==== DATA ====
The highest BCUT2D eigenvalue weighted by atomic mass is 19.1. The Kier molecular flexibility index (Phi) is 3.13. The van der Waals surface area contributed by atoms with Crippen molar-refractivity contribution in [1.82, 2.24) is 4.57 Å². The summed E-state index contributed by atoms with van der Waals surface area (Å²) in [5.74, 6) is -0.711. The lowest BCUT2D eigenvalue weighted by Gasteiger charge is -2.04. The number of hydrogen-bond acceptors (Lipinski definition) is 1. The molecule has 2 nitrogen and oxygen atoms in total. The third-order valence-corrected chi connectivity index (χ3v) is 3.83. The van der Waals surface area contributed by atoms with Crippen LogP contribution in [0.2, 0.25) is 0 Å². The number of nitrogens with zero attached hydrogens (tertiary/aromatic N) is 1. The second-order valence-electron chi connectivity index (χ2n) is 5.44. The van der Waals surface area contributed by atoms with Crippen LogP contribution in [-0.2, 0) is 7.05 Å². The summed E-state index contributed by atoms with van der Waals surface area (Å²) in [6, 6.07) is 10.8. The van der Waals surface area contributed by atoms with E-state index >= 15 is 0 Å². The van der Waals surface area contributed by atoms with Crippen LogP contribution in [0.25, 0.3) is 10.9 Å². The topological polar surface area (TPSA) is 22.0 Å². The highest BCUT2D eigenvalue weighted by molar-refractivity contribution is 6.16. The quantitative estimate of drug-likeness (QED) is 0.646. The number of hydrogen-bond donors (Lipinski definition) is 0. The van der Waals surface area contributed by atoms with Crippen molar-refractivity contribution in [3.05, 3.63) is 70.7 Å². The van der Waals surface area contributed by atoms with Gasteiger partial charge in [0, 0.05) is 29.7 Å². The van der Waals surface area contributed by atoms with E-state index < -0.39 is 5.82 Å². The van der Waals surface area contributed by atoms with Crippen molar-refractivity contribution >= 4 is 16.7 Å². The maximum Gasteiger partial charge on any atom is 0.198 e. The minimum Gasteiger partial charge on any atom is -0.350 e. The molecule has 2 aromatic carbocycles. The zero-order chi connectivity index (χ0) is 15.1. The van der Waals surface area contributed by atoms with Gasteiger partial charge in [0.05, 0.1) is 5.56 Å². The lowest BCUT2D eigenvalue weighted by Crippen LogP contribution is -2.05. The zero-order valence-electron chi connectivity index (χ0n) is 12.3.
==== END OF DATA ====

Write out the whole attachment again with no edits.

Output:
The highest BCUT2D eigenvalue weighted by atomic mass is 19.1. The Kier molecular flexibility index (Phi) is 3.13. The van der Waals surface area contributed by atoms with Crippen molar-refractivity contribution in [1.82, 2.24) is 4.57 Å². The summed E-state index contributed by atoms with van der Waals surface area (Å²) in [5.74, 6) is -0.711. The lowest BCUT2D eigenvalue weighted by Gasteiger charge is -2.04. The number of hydrogen-bond acceptors (Lipinski definition) is 1. The molecule has 2 nitrogen and oxygen atoms in total. The third-order valence-corrected chi connectivity index (χ3v) is 3.83. The van der Waals surface area contributed by atoms with Crippen LogP contribution in [0.2, 0.25) is 0 Å². The number of nitrogens with zero attached hydrogens (tertiary/aromatic N) is 1. The second-order valence-electron chi connectivity index (χ2n) is 5.44. The van der Waals surface area contributed by atoms with Crippen LogP contribution in [-0.2, 0) is 7.05 Å². The summed E-state index contributed by atoms with van der Waals surface area (Å²) in [6, 6.07) is 10.8. The van der Waals surface area contributed by atoms with E-state index >= 15 is 0 Å². The van der Waals surface area contributed by atoms with Crippen LogP contribution in [0.25, 0.3) is 10.9 Å². The topological polar surface area (TPSA) is 22.0 Å². The highest BCUT2D eigenvalue weighted by molar-refractivity contribution is 6.16. The quantitative estimate of drug-likeness (QED) is 0.646. The number of hydrogen-bond donors (Lipinski definition) is 0. The van der Waals surface area contributed by atoms with Crippen molar-refractivity contribution in [3.05, 3.63) is 70.7 Å². The van der Waals surface area contributed by atoms with Gasteiger partial charge in [0, 0.05) is 29.7 Å². The van der Waals surface area contributed by atoms with E-state index < -0.39 is 5.82 Å². The van der Waals surface area contributed by atoms with Crippen molar-refractivity contribution >= 4 is 16.7 Å². The maximum Gasteiger partial charge on any atom is 0.198 e. The minimum Gasteiger partial charge on any atom is -0.350 e. The molecule has 2 aromatic carbocycles. The zero-order chi connectivity index (χ0) is 15.1. The van der Waals surface area contributed by atoms with Gasteiger partial charge in [0.05, 0.1) is 5.56 Å². The lowest BCUT2D eigenvalue weighted by Crippen LogP contribution is -2.05. The zero-order valence-electron chi connectivity index (χ0n) is 12.3.